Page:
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  • 1.
    Davoodi, Anahita
    et al.
    Jönköping University, School of Engineering, JTH, Civil Engineeering and Lighting Science.
    Johansson, Peter
    Jönköping University, School of Engineering, JTH, Civil Engineeering and Lighting Science.
    Henricson, Maria
    Jönköping University, School of Health and Welfare, HHJ, Dep. of Nursing Science. Jönköping University, School of Health and Welfare, HHJ. ADULT.
    Aries, Myriam
    Jönköping University, School of Engineering, JTH, Civil Engineeering and Lighting Science.
    A Conceptual Framework for Integration of Evidence-Based Design with Lighting Simulation Tools2017In: Buildings, ISSN 2075-5309, E-ISSN 2075-5309, Vol. 7, no 4, article id 82Article, review/survey (Refereed)
    Abstract [en]

    The use of lighting simulation tools has been growing over the past years which has improved lighting analysis. While computer simulations have proven to be a viable tool for analyzing lighting in physical environments, they have difficulty in assessing the effects of light on occupant’s perception. Evidence-based design (EBD) is a design method that is gaining traction in building design due to its strength in providing means to assess the effects of built environments on humans. The aim of this study was to develop a conceptual framework for integrating EBD with lighting simulation tools. Based on a literature review, it was investigated how EBD and lighting simulation can be combined to provide a holistic lighting performance evaluation method. The results show that they can mutually benefit from each other. EBD makes it possible to evaluate and/or improve performance metrics by utilizing user feedback. On the other hand, performance metrics can be used for a better description of evidence, and to analyze the effects of lighting with more details. The results also show that EBD can be used to evaluate light simulations to better understand when and how they should be performed. A framework is presented for integration of lighting simulation and EBD

  • 2.
    Jalilzadehazhari, Elaheh
    et al.
    Linnaeus University, Växjö, Sweden.
    Vadiee, Amir
    Mälardalens högskola, Vasteras, Sweden.
    Johansson, Peter
    Jönköping University, School of Engineering, JTH, Civil Engineeering and Lighting Science.
    Achieving a trade-off construction solution using BIM, an optimization algorithm, and a multi-criteria decision-making method2019In: Buildings, ISSN 2075-5309, E-ISSN 2075-5309, Vol. 9, no 4, p. 1-14, article id 81Article in journal (Refereed)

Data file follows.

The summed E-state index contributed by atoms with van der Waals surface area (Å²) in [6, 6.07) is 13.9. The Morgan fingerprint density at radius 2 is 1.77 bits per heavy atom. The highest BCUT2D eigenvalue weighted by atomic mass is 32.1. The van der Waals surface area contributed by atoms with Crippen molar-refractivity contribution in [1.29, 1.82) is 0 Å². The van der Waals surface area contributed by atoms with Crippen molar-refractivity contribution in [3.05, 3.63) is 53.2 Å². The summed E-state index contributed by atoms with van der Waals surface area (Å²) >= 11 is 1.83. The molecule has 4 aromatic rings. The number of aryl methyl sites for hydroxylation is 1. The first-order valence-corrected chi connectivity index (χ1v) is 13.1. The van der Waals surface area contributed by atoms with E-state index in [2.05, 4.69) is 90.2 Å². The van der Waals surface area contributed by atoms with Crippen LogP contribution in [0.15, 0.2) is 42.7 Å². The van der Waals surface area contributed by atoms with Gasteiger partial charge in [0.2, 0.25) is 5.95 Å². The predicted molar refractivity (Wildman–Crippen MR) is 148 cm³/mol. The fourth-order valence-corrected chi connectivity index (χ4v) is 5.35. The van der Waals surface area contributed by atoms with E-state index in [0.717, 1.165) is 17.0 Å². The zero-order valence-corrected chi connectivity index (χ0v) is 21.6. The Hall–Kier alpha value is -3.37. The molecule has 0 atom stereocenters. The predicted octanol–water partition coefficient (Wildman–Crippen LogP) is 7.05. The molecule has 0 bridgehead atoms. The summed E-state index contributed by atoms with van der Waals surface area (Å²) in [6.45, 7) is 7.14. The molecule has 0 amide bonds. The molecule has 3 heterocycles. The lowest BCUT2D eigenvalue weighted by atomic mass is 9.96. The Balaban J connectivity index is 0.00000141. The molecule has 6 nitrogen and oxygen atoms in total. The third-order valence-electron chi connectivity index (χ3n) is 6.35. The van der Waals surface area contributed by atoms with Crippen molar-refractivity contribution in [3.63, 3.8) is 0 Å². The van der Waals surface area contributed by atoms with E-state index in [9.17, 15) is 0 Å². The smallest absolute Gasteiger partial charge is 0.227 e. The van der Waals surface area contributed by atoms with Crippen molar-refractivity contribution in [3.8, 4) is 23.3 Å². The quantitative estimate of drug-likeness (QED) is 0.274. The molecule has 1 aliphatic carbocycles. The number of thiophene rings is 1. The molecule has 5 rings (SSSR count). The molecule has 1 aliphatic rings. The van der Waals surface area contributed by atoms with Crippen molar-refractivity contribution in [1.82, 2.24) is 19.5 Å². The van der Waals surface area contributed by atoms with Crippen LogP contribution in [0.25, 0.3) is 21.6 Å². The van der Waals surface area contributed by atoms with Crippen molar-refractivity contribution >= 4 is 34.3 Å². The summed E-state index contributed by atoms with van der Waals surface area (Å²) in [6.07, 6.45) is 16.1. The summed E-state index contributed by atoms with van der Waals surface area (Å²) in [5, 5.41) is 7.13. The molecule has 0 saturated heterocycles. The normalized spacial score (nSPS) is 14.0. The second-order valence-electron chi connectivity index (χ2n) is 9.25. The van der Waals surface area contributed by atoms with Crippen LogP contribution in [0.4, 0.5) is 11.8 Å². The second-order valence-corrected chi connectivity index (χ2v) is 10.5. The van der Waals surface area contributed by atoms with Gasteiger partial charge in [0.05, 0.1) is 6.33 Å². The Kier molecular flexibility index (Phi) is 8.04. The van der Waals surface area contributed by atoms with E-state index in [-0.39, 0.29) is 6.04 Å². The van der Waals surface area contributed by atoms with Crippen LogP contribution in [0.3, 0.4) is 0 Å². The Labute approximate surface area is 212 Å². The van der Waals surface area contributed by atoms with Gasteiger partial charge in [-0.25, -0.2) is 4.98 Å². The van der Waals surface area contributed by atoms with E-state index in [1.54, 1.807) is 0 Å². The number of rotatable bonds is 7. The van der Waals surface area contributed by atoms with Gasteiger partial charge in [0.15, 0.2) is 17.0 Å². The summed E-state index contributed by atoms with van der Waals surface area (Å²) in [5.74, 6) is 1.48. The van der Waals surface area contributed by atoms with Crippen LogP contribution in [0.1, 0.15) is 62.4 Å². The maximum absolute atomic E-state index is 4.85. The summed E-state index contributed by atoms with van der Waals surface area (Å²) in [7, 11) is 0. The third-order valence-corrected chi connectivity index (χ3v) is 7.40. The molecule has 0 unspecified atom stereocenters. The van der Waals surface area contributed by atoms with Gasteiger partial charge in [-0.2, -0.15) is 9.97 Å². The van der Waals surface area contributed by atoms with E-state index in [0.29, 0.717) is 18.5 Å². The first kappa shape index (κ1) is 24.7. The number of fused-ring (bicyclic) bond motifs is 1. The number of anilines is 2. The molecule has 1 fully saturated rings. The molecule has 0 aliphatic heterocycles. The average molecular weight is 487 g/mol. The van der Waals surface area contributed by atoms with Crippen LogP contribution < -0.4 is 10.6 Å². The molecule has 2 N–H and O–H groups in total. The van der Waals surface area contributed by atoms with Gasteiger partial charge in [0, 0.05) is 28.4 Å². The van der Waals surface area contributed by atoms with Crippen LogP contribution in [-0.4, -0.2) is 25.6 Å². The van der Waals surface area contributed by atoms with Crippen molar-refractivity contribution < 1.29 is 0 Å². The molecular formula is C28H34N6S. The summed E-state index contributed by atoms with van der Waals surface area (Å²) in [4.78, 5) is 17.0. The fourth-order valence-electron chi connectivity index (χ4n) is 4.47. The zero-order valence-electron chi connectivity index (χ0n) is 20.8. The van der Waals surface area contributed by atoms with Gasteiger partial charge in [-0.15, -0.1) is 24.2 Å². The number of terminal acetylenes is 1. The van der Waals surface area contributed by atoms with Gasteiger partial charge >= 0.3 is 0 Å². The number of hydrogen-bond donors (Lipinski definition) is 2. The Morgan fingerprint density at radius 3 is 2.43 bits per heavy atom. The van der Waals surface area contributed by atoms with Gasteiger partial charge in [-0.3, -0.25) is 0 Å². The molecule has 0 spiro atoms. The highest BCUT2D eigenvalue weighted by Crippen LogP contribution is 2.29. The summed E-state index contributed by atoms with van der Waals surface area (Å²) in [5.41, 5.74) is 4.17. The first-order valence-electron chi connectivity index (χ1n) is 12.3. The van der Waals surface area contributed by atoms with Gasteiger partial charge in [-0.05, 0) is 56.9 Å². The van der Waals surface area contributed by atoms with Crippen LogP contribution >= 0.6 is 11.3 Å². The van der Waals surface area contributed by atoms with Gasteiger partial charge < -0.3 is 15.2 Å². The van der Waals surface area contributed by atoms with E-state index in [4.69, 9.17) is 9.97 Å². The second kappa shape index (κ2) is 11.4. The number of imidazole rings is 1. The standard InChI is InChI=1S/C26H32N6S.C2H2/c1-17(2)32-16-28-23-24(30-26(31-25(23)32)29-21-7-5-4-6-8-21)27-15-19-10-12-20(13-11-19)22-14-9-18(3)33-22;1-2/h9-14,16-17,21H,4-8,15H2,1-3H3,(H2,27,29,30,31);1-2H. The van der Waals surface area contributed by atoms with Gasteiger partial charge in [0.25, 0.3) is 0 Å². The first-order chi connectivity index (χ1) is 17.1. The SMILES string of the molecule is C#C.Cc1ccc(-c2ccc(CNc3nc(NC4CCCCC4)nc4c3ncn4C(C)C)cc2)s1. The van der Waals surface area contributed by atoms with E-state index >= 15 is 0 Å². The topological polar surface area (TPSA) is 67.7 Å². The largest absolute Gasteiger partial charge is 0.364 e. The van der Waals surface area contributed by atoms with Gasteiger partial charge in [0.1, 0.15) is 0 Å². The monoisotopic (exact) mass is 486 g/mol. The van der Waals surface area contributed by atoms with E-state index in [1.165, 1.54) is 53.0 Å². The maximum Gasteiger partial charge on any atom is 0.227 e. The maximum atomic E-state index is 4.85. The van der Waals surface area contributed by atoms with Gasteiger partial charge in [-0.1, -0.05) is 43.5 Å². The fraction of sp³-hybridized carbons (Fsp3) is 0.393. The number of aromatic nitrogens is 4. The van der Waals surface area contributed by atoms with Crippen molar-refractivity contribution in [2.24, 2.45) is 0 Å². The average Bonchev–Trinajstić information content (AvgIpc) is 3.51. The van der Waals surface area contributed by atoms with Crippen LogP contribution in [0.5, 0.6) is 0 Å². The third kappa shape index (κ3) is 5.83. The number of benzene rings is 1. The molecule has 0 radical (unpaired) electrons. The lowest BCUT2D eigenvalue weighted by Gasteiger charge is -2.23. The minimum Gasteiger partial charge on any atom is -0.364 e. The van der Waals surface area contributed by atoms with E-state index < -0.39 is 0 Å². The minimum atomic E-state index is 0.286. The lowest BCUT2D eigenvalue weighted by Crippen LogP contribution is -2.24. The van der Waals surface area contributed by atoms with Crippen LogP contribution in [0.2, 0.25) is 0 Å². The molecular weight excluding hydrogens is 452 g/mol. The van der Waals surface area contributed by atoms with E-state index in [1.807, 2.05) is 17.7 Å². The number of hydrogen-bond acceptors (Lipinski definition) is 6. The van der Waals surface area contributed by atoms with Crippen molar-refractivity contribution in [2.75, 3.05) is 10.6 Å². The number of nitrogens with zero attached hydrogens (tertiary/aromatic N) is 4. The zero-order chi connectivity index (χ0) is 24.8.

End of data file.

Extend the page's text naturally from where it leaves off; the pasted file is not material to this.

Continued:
Abstract [en]

    The Energy Performance of Building Directive obligated all European countries to reduce the energy requirements of buildings while simultaneously improving indoor environment quality. Any such improvements not only enhance the health of the occupants and their productivity, but also provide further economic benefits at the national level. Accomplishing this task requires a method that allows building professionals to resolve conflicts between visual and thermal comfort, energy demands, and life-cycle costs. To overcome these conflicts, this study exploits the incorporation of building information modelling (BIM), the design of experiments as an optimization algorithm, and the analytical hierarchy process (AHP) into a multi-criteria decision-making method. Any such incorporation can (i) create constructive communication between building professionals, such as architects, engineers, and energy experts; (ii) allow the analysis of the performance of multiple construction solutions with respect to visual and thermal comfort, energy demand, and life-cycle costs; and (iii) help to select a trade-off solution, thereby making a suitable decision. Three types of energy-efficient windows, and five types of ground floors, roofs, and external wall constructions were considered as optimization variables. The incorporation of several methods allowed the analysis of the performance of 375 construction solutions based on a combination of optimization variables, and helped to select a trade-off solution. The results showed the strength of incorporation for analyzing big-data through the intelligent use of BIM and a simulation in the field of the built environment, energy, and costs. However, when applying AHP, the results are strongly contingent on pairwise comparisons. 

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